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Discussion > Coloring edges

I am working on my first paper model kit (Princeton Brewery). I dutifully went out and bought a grey marker to color the opening and cut edges so the white paper doesn't show. The problem is, though, that the paper absorbs the ink, and you can see it darken under the printed detail on the front of the cardstock.

The marker is from Letraset.

I have tried doing it as quickly as I can, but still have the problem. Any tips?
April 4, 2014 | Unregistered CommenterJeffrey
I've found that colored pencils work well to "cover" the edges. Grey, brown, tan, etc., depending on color of the part.
April 4, 2014 | Unregistered Commentermwbailey
Hi Jeffrey
Though I'm not familiar with the pens you mentioned, I'm very confident that I know something about them. I'm willing to wager that they are alcohol based. While usable, alcohol based pens flow so much more easily than water based, they do exactly as you described. I'm also guessing that the Gray color you have is much too dark. A VERY light gray is what you want. A good choice is something like a "20% Warm Gray". You can go as high as 30%. Here's something that you can experiment with. Don't try to apply the pen to the edge of the card. Do it on the back and let the color seep through. This has worked for me in the past, but it does take some learning. As mentioned in the previous comment, pencils do work well too, so does paint or chalk. For my money, try water based markers. My personal preference are made by UCHIDA and are their MARVEY LePlume II brand. They are available from <>. About $4.00 each.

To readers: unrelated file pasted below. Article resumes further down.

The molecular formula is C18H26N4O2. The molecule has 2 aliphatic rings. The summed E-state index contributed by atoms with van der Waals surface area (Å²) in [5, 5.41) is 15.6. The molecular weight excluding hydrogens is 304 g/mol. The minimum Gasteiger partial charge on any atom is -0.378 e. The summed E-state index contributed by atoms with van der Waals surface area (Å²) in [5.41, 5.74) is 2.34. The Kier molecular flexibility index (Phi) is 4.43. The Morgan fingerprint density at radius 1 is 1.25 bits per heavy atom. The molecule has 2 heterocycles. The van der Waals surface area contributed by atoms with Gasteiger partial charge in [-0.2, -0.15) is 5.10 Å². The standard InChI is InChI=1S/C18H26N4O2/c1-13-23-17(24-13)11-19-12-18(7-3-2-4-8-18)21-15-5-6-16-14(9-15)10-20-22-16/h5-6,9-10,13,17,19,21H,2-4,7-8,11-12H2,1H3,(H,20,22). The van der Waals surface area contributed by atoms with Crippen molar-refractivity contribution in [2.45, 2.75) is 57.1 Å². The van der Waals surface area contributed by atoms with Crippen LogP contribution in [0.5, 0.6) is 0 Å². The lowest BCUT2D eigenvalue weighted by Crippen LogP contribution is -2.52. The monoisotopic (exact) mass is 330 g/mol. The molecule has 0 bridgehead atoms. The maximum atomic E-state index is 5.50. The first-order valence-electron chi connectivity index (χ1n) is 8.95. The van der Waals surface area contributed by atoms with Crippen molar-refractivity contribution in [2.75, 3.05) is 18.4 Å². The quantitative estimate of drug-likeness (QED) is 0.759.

Good luck.
April 4, 2014 | Unregistered CommenterDave Miecznikowski
I looked up the marker on line, and indeed it is alochol-based as you suspected, Dave. I'll try some of these other suggestions. The grey itself is not that dark.
April 5, 2014 | Unregistered CommenterJeffrey
Chalks can be blended and work well too (But can also be a bit messy.)
April 5, 2014 | Unregistered Commentercnwnorthline
I have been using acrylic craft paints for year. I take a small pointed brush, dip it in water, lightly dry it, dip it into a glob of paint and get most of it off the brush, then, applying from the back of the piece, run the side (not the tip) of the brush over the edge. I have had good luck with the method. If you have seen my tutorial on the J&RG facebook page, you can see an example. At any rate, it's another alternative. My favorite colors are mudstone, neutral gray, light gray and charcoal, depending upon the piece being painted.
April 8, 2014 | Unregistered CommenterJim Gore